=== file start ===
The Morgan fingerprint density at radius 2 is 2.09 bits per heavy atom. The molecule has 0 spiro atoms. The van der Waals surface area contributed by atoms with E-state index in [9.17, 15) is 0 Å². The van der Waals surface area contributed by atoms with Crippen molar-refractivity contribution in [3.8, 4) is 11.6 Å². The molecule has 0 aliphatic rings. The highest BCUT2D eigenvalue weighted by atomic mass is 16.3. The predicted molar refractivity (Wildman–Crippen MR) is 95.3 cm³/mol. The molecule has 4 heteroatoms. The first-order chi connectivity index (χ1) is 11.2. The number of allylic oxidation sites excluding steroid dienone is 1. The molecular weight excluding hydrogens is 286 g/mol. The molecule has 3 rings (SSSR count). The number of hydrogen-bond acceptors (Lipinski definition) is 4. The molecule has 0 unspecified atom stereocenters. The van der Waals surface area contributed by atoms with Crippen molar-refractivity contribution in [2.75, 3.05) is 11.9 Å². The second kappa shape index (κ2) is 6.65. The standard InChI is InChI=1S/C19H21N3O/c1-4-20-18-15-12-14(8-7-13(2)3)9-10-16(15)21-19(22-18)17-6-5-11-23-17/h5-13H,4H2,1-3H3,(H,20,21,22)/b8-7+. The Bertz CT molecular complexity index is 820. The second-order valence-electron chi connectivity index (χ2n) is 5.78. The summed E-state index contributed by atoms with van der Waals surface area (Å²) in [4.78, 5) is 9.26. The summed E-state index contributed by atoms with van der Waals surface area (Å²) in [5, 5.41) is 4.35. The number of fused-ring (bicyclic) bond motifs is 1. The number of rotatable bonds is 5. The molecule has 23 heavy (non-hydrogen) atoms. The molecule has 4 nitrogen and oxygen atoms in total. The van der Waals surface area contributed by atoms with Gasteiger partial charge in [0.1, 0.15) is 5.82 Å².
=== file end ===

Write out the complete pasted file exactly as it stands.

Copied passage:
The Morgan fingerprint density at radius 2 is 2.09 bits per heavy atom. The molecule has 0 spiro atoms. The van der Waals surface area contributed by atoms with E-state index in [9.17, 15) is 0 Å². The van der Waals surface area contributed by atoms with Crippen molar-refractivity contribution in [3.8, 4) is 11.6 Å². The molecule has 0 aliphatic rings. The highest BCUT2D eigenvalue weighted by atomic mass is 16.3. The predicted molar refractivity (Wildman–Crippen MR) is 95.3 cm³/mol. The molecule has 4 heteroatoms. The first-order chi connectivity index (χ1) is 11.2. The number of allylic oxidation sites excluding steroid dienone is 1. The molecular weight excluding hydrogens is 286 g/mol. The molecule has 3 rings (SSSR count). The number of hydrogen-bond acceptors (Lipinski definition) is 4. The molecule has 0 unspecified atom stereocenters. The van der Waals surface area contributed by atoms with Crippen molar-refractivity contribution in [2.75, 3.05) is 11.9 Å². The second kappa shape index (κ2) is 6.65. The standard InChI is InChI=1S/C19H21N3O/c1-4-20-18-15-12-14(8-7-13(2)3)9-10-16(15)21-19(22-18)17-6-5-11-23-17/h5-13H,4H2,1-3H3,(H,20,21,22)/b8-7+. The Bertz CT molecular complexity index is 820. The second-order valence-electron chi connectivity index (χ2n) is 5.78. The summed E-state index contributed by atoms with van der Waals surface area (Å²) in [4.78, 5) is 9.26. The summed E-state index contributed by atoms with van der Waals surface area (Å²) in [5, 5.41) is 4.35. The number of fused-ring (bicyclic) bond motifs is 1. The number of rotatable bonds is 5. The molecule has 23 heavy (non-hydrogen) atoms. The molecule has 4 nitrogen and oxygen atoms in total. The van der Waals surface area contributed by atoms with Gasteiger partial charge in [0.1, 0.15) is 5.82 Å².